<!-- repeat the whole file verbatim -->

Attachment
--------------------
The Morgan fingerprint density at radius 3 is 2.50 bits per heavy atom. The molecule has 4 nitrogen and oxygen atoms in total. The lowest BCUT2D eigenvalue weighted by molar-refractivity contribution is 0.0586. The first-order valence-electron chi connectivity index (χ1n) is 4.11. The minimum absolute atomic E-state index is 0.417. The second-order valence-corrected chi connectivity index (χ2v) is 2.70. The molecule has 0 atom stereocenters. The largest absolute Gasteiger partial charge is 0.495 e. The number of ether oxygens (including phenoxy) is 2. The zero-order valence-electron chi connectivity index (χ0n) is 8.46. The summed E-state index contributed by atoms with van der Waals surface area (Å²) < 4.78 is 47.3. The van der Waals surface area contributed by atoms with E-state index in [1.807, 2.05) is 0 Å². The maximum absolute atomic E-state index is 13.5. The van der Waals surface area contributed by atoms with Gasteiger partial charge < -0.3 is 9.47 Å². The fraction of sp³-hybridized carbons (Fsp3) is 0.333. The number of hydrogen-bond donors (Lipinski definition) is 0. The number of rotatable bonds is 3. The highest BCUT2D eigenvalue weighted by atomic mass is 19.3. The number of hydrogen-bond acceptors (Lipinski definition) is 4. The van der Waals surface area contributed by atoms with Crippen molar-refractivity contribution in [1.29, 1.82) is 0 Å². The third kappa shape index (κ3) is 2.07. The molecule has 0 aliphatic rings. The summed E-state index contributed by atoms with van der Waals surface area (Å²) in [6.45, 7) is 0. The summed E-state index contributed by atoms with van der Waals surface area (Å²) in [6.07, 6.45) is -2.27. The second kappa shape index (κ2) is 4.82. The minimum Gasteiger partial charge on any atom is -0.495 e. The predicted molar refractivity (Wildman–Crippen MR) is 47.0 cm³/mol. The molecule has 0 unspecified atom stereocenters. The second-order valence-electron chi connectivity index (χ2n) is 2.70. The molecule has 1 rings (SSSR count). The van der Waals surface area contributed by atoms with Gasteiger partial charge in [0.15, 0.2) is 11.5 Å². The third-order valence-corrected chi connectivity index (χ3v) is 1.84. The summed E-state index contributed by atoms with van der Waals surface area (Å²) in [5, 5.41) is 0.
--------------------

The Morgan fingerprint density at radius 3 is 2.50 bits per heavy atom. The molecule has 4 nitrogen and oxygen atoms in total. The lowest BCUT2D eigenvalue weighted by molar-refractivity contribution is 0.0586. The first-order valence-electron chi connectivity index (χ1n) is 4.11. The minimum absolute atomic E-state index is 0.417. The second-order valence-corrected chi connectivity index (χ2v) is 2.70. The molecule has 0 atom stereocenters. The largest absolute Gasteiger partial charge is 0.495 e. The number of ether oxygens (including phenoxy) is 2. The zero-order valence-electron chi connectivity index (χ0n) is 8.46. The summed E-state index contributed by atoms with van der Waals surface area (Å²) < 4.78 is 47.3. The van der Waals surface area contributed by atoms with E-state index in [1.807, 2.05) is 0 Å². The maximum absolute atomic E-state index is 13.5. The van der Waals surface area contributed by atoms with Gasteiger partial charge < -0.3 is 9.47 Å². The fraction of sp³-hybridized carbons (Fsp3) is 0.333. The number of hydrogen-bond donors (Lipinski definition) is 0. The number of rotatable bonds is 3. The highest BCUT2D eigenvalue weighted by atomic mass is 19.3. The number of hydrogen-bond acceptors (Lipinski definition) is 4. The van der Waals surface area contributed by atoms with Crippen molar-refractivity contribution in [1.29, 1.82) is 0 Å². The third kappa shape index (κ3) is 2.07. The molecule has 0 aliphatic rings. The summed E-state index contributed by atoms with van der Waals surface area (Å²) in [6.45, 7) is 0. The summed E-state index contributed by atoms with van der Waals surface area (Å²) in [6.07, 6.45) is -2.27. The second kappa shape index (κ2) is 4.82. The minimum Gasteiger partial charge on any atom is -0.495 e. The predicted molar refractivity (Wildman–Crippen MR) is 47.0 cm³/mol. The molecule has 0 unspecified atom stereocenters. The second-order valence-electron chi connectivity index (χ2n) is 2.70. The molecule has 1 rings (SSSR count). The van der Waals surface area contributed by atoms with Gasteiger partial charge in [0.15, 0.2) is 11.5 Å². The third-order valence-corrected chi connectivity index (χ3v) is 1.84. The summed E-state index contributed by atoms with van der Waals surface area (Å²) in [5, 5.41) is 0.